Spigner C, Weaver M, Cardenas V & Allen M. Organ donation and transplantation: ethnic differences in knowledge and opinions among urban high school students. Ethnic Health 2002; 7(2):87–101.

The survey instruments used were modelled on several tools used previously that were validated among adolescent and adult populations6,7,9,12-16. The specific survey instrument was used for the first time with fourth and fifth grade students during this project. Face validity was established through expert review. To further increase the validity of the tool, it was field tested with roughly 100 fourth and fifth grade students; however, the reliability and validity are not yet well established. Another limitation of the study is that students who received the curriculum are unable to register as organ donors due to age restrictions. Further research is needed to determine the long-term impact of the curriculum. Longterm follow-up could determine if those students who received the Life Is Cool program are still more likely to register as organ donors when they are eligible and help determine if the curriculum has a positive impact on donor registration rates.

Conclusion The need for creative and effective ways to increase organ donor registration rates remains a priority. As growing numbers of people are diagnosed with chronic diseases that impact organ function, it is anticipated that the need for donated organs will continue to outpace the supply. Therefore, research in this area is necessary. The Life Is Cool curriculum is a creative way to educate elementary age students about organ donation while teaching them how to make lifestyle choices that promote organ health. Based on the findings of this evaluation, the Life Is Cool curriculum shows promise for increasing knowledge about healthy lifestyle and organ donation, prompting family discussion about organ donation, and increasing the intention that students will register as organ donors in the future. Although the results are promising, further research is needed to substantiate the use of the Life Is Cool curriculum for increasing donor registration rates. Additional work is needed to increase parent/guardian involvement and awareness of organ and tissue donation. Since the materials contained in the curriculum may be seen as sensitive, exploration is needed to find ways to get schools to embrace the curriculum and buy-in to having Life Is Cool taught in their classrooms.

10. Blom-Hoffman J, Wilcox KR, Dunn L, Leff SS & Power TJ. Family involvement in school-based health promotion: bringing nutrition information home. School Psychology Review 2008; 37(4):567–577. 11. Garcia-Dominic O, Wray LA, Trevino RP, Heranandez AE, Yan Z & Ulbrecht JS. Identifying barriers that hinder onsite parental involvement in a school-based health promotion program. Health Promotion Practice 2010; 11:703–713. 12. Cardenas V, Thornton J, Wong KA, Spigner C & Allen MD. Effects of classroom education on knowledge and attitudes regarding organ donation in ethnically diverse urban high schools. Clinical Transplantation 2010; 24(6):784–793. 13. Hyde MK & White KM. Student and community perceptions about organ donors, non-donors and transplant recipients. Journal of Community & Applied Social Psychology 2009; 19:125–141. 14. Morgan SE & Miller JK. Beyond the organ donor card: the effect of knowledge, attitudes, and values on willingness to communicate about organ donation to family members. Health Communication 2001; 14(1):121–134. 15. Rumsey S, Hurford DP & Cole AK. Influence of knowledge and religiousness on attitudes toward organ donation. Transplantation Proceedings 2003; 35(8):2845–2850. 16. Weaver M, Spigner C, Kimi MP, Rabun G & Allen MD. Knowledge and opinions about organ donation among urban high school students: pilot test of a health education program. Clinical Transplantation 2000; 14:292–303. 17. The Readability Test Tool. Available at: http://www.read-able. com. Accessed 22 November 2011.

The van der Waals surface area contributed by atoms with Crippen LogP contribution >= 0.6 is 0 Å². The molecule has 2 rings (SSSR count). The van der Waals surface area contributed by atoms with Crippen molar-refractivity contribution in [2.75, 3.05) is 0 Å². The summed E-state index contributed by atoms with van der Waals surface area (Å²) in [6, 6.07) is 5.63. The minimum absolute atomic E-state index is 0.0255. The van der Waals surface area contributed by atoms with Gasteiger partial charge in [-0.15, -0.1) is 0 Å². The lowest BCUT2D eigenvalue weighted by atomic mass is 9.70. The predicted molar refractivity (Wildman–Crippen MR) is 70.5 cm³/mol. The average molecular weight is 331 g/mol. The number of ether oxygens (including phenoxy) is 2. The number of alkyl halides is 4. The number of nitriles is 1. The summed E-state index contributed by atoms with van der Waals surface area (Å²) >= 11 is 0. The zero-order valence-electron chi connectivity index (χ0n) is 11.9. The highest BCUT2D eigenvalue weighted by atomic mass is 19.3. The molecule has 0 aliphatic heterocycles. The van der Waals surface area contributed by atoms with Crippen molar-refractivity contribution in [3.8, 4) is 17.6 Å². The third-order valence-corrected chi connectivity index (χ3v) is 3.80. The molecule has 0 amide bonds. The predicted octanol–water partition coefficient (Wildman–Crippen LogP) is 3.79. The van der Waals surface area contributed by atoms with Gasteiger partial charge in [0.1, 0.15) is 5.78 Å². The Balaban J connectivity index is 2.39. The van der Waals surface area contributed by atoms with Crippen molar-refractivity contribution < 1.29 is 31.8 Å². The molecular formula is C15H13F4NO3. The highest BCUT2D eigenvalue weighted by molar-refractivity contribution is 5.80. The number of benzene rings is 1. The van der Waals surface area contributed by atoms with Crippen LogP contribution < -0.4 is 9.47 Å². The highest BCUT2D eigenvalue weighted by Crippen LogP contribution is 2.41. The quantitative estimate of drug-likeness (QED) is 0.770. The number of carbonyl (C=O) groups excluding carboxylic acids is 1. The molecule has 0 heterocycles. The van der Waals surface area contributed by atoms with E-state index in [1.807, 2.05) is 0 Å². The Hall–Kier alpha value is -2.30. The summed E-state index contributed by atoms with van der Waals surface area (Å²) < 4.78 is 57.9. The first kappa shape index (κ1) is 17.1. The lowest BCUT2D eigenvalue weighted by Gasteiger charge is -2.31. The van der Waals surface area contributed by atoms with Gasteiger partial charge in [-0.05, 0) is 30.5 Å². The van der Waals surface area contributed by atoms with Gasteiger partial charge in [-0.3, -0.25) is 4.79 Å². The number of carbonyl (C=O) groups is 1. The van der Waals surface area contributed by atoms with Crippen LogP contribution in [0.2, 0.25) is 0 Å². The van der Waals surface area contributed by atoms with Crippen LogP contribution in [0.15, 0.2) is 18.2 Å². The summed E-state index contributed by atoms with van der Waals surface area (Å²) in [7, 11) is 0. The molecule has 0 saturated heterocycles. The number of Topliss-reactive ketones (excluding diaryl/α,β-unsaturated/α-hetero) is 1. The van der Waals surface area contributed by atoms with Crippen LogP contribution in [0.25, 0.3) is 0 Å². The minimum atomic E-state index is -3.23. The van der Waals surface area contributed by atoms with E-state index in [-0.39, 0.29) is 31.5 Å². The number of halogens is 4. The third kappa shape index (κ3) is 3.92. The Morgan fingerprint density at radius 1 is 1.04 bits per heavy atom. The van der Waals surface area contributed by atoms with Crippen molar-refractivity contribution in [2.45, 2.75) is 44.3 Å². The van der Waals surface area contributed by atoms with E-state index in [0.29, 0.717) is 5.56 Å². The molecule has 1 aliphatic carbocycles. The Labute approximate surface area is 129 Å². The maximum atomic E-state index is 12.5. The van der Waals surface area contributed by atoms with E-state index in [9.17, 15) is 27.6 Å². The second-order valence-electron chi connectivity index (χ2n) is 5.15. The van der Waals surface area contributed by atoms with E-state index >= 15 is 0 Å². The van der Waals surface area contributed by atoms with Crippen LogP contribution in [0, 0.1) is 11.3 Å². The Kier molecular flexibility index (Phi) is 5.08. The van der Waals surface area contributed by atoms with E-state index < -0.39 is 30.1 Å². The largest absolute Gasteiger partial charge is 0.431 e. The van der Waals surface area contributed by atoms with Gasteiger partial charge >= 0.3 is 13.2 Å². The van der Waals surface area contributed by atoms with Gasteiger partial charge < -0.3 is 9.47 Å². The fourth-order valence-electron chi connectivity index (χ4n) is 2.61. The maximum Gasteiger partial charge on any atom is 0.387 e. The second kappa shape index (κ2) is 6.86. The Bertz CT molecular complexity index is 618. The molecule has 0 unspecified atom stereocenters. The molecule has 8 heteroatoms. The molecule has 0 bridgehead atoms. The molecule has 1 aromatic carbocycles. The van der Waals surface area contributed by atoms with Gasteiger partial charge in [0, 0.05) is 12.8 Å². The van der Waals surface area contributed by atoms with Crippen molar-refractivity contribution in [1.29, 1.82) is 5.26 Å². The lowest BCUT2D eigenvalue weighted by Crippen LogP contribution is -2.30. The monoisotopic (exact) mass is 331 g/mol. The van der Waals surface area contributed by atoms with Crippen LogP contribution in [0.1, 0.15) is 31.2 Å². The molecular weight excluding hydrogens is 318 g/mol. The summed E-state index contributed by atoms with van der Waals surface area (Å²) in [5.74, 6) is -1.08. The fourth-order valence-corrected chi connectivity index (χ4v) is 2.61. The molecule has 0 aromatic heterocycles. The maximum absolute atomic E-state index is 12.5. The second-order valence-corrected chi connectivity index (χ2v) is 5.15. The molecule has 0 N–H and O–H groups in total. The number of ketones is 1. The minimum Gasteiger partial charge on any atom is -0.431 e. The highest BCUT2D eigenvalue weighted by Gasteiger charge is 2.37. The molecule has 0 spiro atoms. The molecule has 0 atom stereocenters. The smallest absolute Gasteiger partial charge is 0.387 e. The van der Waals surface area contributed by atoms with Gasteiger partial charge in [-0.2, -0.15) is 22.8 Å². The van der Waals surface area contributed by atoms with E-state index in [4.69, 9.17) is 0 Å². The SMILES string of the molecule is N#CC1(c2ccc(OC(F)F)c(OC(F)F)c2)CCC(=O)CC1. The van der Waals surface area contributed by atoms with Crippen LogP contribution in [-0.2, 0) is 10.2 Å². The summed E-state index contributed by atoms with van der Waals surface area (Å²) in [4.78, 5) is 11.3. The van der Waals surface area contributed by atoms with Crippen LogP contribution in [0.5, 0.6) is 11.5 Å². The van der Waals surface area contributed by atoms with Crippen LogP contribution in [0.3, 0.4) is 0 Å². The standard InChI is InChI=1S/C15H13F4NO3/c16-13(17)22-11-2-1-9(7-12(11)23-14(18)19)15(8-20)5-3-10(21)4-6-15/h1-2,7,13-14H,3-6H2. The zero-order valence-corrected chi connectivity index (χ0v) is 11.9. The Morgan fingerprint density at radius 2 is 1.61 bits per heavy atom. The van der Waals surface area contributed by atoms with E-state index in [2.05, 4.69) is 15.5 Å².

Human subjects approval statement

18. Afifi WM. Examining the decision to talk with family about organ donation: applying the theory of motivated information management. Communication Monographs 2006; 73:188–215.

The study protocol was approved by the Western Kentucky University Institutional Review Board and the Jefferson County School Board.

19. McNamara P, Guadagnoli E, Evanisko MJ, Beasley C, SantiagoDelpin EA, Callender CO & Christiansen E. Correlates of support for organ donation among three ethnic groups. Clinical Transplantation 1999; 13:45–50.

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Volume 23 Number 1 – March 2014


TRANSPLANT JOURNAL OF AUSTRALASIA

ARTICLE

Thank you — how hard is it? Tracey Mackay • RN, MsN Nurse Donation Specialist, Royal Melbourne Hospital, VIC, Australia

Abstract The analogy of ‘gift giving’ and organ donation was first suggested at the beginning of the transplant era1. Policy makers, legislators and health professionals promoted voluntary organ donation as the preferred option for obtaining organs for transplant1. In society, the idea of organ donation as gift giving has features that are morally acceptable — it is voluntary and altruistic. Altruism is overwhelmingly the most important motivating factor that contributes to a family’s decision to consent for organ donation. They want someone to benefit — to save a life or improve the quality of a life and for it to be directly attributable to the loss of their loved one. Surveys of donor families reveal that not only is it important to them to help others through donation, but the feedback regarding the progress and improvement in quality of life of the recipients and the acknowledgement of the precious gift, is vital2. Anecdotal information acknowledges how inspirational and powerful correspondence is to donor families. Although routine information given by donor agencies provides abstract statements regarding generic benefits to the recipient, specific information remains elusive. Personal communication through recipient letters enhances the sense of comfort derived from the altruism of the donation experience. In 1997, Vajentic estimated that recipients usually write approximately two years post transplant2, thus the focus of data collection for this qualitative research was 2010. An audit of recipient correspondence in Victoria for 2010 revealed only 58% of donor families received a letter. Organ donation agencies and transplant units should collaborate and unify, to create awareness and a desire for the recipients to voluntarily correspond with their donor family — through the identification of barriers or limitations, development and implementation of detailed guidelines, workshops or individual assistance when writing.